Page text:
Cochlear tonotopy describes how different frequencies are represented along the apex to base axis of the organ of Corti. A small number of about 3500 sensory cells constitute each of the four rows of hair cells in the human organ of Corti, which in essence resolves the wide range of frequencies necessary for speech discrimination and communication. For a long time, its limited number of cells and the difficult access hampered investigations on the mechanism determining the fine-tuned molecular architecture of this sensory organ. The overall aim of this study is to overcome limitations caused by the paucity of the target cell population and to establish novel strategies to investigate the highly dynamic process of organ of Corti development using single cell RNA based technology in combination with spatial and temporal transcriptomic analyses. Research proposed in this project will resolve embryonic gene expression gradients along the tonotopic axis using spatial trajectory reconstruction methods from whole transcriptome RNA sequencing data obtained from single murine organ of Corti cells. Gradients depending on sonic hedgehog signaling may potentially confer spatial information consecutively translated in the tonotopic organization of the sensory organ.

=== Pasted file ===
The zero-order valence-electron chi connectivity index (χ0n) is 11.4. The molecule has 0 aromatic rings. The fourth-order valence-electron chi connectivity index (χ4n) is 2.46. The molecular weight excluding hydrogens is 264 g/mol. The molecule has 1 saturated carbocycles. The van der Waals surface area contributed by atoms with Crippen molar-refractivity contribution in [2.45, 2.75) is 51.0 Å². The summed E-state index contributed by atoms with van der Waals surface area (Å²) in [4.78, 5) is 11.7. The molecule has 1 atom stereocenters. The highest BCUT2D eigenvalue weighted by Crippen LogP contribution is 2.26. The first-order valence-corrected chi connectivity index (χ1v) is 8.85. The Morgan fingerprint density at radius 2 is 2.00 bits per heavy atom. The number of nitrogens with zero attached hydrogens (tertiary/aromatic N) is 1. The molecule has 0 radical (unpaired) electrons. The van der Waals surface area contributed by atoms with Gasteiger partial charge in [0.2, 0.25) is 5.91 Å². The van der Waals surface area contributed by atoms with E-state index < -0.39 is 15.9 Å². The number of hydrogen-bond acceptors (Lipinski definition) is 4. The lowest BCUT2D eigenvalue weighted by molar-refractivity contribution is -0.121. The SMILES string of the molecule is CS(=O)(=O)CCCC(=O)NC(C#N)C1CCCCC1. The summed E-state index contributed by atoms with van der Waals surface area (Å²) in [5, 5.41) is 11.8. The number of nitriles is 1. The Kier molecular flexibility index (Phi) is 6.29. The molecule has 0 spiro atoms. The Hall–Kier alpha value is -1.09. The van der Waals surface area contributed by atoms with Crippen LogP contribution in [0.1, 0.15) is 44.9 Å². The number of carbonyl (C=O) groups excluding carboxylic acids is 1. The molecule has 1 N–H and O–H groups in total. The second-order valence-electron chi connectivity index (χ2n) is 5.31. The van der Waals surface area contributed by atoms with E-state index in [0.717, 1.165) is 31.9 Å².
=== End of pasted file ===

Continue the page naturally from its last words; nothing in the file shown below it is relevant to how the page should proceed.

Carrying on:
The aim of this proposal is to test this hypothesis by comparing knock out and over-expression models of sonic hedgehog signaling with respect to changes in previously identified gene expression gradients in the embryo. Embryonic manipulations of sonic hedgehog signaling potentially disturb cochlear tonotopy permanently. Analyzing transcriptional profiles and physiological properties of cochlear hair cells after the onset of hearing will test this hypothesis by comparing loss of function, gain of function, and control specimen.
According to Lin et al., 2011, one in eight people in the United States of America at the age of 12 and older is diagnosed with hearing loss in both ears. In order to develop rational strategies on how to regenerate lost hearing using a cell-based approach we first need to understand how the sensory organ is built during embryogenesis. The goal of this project is to resolve molecular mechanisms determining the tonotopic organization of the mouse inner ear, which is a key feature allowing for speech perception and communication.